United States District Court, D. Nevada
REPORT AND RECOMMENDATION
Hoffman, Jr., United States Magistrate Judge
before the court is Defendants J. Scott MacDonald
(“MacDonald”) and MacDonald & Associates,
Ltd.'s (“M&A”) Motion for Determination
of Good Faith Settlement (ECF No. 30), filed on February 27,
2017. The court ordered supplemental briefing on this motion,
which was filed on March 23, 2017. (Order (ECF No. 32); Supp.
Briefing (ECF Nos. 33, 34).) Plaintiff First American Title
Insurance Company (“First American”) does not
oppose the motion. (Notice of Non-Opp'n (ECF No.
parties are familiar with the facts of the case and the court
will repeat them only as necessary. This cases arises out of a
real estate transaction involving property located at 5302
Mountain Foliage Drive in Las Vegas, Nevada. The property,
which was encumbered by two deeds of trust, was purchased in
a short sale transaction in 2013. Title to the property was
transferred to the buyer although the banks holding the deeds
of trust were not paid. The property was sold again in late
2013. The bank holding the first deed of trust subsequently
began foreclosure proceedings. First American, which issued a
title insurance policy in connection with the second sale,
ultimately paid a title insurance claim related to the
outstanding encumbrances. First American subsequently brought
this case alleging subrogation claims based on theories of
negligence, among others, against M&A, MacDonald,
Lori Allen-Cook,  Spencer Judd, MacDonald & Judd, Ltd.,
and Nevada Short Sale Services, LLC,  who were involved in the
short sale transaction.
not the only case against MacDonald and M&A related to
short-sale activities. Wells Fargo sued MacDonald, M&A,
and Ms. Allen-Cook in a separate state court case. The state
court case was jointly mediated with this case with a private
mediator, resulting in a combined settlement that implicates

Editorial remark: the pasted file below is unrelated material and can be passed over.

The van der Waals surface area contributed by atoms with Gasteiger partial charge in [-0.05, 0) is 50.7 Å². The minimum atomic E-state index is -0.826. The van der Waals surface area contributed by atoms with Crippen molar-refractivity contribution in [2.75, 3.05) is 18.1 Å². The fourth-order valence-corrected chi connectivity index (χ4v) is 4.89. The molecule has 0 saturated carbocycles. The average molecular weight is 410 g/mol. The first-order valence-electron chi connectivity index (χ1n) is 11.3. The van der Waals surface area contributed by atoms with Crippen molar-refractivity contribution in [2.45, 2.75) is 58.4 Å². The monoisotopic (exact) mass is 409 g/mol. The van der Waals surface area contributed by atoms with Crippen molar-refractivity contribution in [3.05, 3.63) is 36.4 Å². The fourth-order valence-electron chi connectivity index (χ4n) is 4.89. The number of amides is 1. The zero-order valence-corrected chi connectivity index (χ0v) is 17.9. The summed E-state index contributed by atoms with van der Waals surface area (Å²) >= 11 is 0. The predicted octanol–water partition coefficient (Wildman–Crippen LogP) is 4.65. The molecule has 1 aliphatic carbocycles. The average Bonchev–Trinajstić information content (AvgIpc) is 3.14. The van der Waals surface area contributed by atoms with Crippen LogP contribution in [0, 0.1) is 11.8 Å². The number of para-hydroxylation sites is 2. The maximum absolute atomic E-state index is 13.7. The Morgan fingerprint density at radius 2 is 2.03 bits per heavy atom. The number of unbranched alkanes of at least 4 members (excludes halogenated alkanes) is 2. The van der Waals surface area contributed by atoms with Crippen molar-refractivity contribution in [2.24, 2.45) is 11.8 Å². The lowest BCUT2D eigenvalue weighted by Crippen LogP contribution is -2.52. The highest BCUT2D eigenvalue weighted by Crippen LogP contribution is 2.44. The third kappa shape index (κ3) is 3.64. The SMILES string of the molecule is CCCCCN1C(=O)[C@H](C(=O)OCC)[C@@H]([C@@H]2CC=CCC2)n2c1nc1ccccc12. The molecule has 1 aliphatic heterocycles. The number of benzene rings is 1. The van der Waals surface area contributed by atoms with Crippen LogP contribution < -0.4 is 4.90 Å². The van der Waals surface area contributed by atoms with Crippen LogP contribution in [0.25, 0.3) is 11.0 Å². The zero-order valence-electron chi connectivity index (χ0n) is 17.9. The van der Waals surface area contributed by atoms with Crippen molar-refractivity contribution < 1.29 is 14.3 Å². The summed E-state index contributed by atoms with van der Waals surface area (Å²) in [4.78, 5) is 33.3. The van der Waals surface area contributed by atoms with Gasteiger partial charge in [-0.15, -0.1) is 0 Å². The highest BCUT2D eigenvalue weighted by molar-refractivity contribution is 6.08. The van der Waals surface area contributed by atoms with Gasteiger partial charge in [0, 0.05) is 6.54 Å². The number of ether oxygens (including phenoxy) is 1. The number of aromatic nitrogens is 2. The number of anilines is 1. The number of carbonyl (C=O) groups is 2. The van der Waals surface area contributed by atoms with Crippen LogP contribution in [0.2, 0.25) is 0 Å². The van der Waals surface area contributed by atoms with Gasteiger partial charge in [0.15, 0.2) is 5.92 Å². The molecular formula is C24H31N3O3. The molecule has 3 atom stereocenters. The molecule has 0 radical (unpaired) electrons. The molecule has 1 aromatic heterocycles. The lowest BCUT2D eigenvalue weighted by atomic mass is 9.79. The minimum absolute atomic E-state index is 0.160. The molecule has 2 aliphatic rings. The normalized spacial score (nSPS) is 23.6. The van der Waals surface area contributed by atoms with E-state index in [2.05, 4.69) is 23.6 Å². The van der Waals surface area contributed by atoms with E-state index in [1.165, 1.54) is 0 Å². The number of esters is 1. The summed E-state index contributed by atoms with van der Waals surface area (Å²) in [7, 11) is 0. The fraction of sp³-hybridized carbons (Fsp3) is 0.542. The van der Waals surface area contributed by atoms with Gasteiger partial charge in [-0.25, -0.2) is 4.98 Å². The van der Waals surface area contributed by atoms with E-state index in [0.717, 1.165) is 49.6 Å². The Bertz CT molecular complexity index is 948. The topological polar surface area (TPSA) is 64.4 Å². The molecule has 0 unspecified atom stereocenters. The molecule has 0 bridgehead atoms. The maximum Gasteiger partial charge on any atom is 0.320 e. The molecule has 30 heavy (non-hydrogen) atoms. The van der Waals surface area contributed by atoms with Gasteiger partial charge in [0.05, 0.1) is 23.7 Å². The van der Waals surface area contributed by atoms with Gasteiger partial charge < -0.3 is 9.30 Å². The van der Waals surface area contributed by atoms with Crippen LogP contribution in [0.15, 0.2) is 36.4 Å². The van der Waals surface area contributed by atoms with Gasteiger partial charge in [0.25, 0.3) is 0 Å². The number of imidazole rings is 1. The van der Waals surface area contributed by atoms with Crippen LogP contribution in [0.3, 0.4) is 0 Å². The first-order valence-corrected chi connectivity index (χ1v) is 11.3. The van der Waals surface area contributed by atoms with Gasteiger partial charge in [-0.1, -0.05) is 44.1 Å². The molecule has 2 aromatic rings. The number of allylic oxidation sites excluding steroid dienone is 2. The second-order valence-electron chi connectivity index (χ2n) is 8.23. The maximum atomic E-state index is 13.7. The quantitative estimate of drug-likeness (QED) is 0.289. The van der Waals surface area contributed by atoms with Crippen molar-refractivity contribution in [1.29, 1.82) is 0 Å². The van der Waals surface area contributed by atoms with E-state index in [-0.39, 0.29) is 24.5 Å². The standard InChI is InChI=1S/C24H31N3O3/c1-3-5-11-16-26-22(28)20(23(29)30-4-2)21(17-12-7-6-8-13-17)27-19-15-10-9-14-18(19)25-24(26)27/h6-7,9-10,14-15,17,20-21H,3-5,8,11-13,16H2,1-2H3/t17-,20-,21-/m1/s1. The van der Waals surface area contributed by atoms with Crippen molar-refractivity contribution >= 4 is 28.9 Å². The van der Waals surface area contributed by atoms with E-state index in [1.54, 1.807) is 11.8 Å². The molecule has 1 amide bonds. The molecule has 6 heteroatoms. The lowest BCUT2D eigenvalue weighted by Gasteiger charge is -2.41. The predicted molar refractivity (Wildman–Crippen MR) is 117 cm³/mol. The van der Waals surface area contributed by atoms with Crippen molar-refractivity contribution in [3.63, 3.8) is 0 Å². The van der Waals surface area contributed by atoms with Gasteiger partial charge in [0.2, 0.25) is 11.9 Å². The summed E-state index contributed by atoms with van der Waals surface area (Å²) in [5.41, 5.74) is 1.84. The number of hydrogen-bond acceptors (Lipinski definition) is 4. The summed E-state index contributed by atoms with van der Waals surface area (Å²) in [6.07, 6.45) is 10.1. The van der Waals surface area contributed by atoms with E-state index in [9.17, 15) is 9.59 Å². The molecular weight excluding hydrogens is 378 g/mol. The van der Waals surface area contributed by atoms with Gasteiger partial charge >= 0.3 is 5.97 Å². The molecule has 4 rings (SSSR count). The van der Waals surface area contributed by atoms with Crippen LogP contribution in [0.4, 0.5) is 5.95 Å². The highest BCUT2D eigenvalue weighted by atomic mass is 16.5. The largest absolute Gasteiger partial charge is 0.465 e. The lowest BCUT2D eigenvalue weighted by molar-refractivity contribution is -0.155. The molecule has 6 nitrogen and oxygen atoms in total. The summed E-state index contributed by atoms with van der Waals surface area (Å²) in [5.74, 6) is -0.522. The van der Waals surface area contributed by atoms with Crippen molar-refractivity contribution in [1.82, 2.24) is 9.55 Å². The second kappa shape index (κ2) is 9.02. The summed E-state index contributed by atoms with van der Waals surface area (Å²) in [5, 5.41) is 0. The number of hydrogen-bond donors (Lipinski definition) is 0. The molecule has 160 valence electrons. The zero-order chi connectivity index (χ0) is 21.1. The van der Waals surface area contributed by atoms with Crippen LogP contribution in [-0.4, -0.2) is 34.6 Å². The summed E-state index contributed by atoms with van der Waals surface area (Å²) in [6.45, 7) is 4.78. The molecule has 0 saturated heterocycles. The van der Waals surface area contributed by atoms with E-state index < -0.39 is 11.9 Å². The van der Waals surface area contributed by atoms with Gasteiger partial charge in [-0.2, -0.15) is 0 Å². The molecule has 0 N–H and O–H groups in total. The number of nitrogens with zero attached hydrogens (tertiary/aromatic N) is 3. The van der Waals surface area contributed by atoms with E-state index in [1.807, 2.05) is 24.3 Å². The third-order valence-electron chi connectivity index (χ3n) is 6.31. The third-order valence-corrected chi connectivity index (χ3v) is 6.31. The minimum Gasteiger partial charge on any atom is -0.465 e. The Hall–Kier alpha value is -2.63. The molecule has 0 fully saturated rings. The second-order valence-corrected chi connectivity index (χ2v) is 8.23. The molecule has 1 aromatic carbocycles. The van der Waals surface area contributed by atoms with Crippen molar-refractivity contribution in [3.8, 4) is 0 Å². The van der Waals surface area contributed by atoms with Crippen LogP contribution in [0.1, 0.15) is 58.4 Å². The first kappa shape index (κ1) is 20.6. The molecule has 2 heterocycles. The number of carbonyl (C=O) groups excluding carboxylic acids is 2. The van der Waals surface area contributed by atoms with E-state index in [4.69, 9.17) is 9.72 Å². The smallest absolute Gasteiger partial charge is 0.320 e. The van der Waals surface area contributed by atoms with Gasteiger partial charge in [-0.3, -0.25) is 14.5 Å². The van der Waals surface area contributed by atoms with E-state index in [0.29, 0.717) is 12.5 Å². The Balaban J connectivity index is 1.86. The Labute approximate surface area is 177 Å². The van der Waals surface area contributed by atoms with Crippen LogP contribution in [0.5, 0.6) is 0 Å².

the policy limits of M&A's applicable insurance
policy. MacDonald and M&A now seek a determination that
their settlement with First American in this case is made in
good faith under Nevada Revised Statutes § 17.245(1)(b)
and in satisfaction of the factors set forth in In re MGM
Grand Hotel Fire Litigation, 570 F.Supp. 913 (D. Nev.
17.245 states in relevant part:
When a release or a covenant not to sue or not to enforce
judgment is given in good faith to one of two or more persons
liable in tort for the same injury or the same wrongful
. . .
(b) It discharges the tortfeasor to whom it is given from all
liability for contribution and for equitable indemnity to any
Nev. Rev. Stat. § 17.245(1). Equitable indemnity is
“a right of indemnity that is created by the court
rather than expressly provided for in a written
agreement.” Id. at § 17.245(2). The
purpose of the statute is “to encourage settlements by
discharging all liability for contribution by a settling
tortfeasor to others upon a finding that the settlement was
entered in ‘good faith.'” In re MGM Grand
Hotel Fire Litig., 570 F.Supp. 913, 926-27 (D. Nev.
1983). The statute also protects non-settling defendants
“because the non-settling defendant receives a credit
in the amount contributed by the settling defendant in any
subsequent verdict against that defendant.”
Id. at 927; Nev. Rev. Stat. § 17.245(1).
within the court's discretion “to consider the
fairness and overall appropriateness of the proposed
settlement” under § 17.245. Duk v. MGM Grand
Hotel, Inc., 320 F.3d 1052, 1060 (9th Cir. 2003).
Factors to be considered by the court in making this
assessment include “the amount paid in settlement, the
allocation of the settlement proceeds among plaintiffs, the
insurance policy limits of settling defendants, the financial
condition of settling defendants, and the existence of
collusion, fraud or tortious conduct aimed to injure the
interests of non-settling defendants.” Otak Nevada,
LLC v. Eighth Jud. Dist. Ct., 312 P.3d 491, 496 (Nev.
2013); In re MGM Grand Hotel Fire Litig., 570
F.Supp. at 927.
reviewed and considered the parties' arguments, and
weighing the In re MGM Grand Hotel Fire Litigation
factors, the court in its discretion makes the following
findings and recommendations:
1. The amount paid (which the court has reviewed in camera)
in settlement of all claims asserted by First American in
this case, except for the claims against Ms. Allen-Cook, is
more than half of the amount claimed by First American. This
is a case where M&A has denied all allegations of
2. First American is the only plaintiff in this case, and the
entire amount is being paid to First American.
3. The court has reviewed, in camera, M&A's insurance
policy limits. Significantly, the insurance policy is a
“burning limits” policy, meaning that defense
costs erode the policy limits. Between the state court case
and this case being settled, the vast ...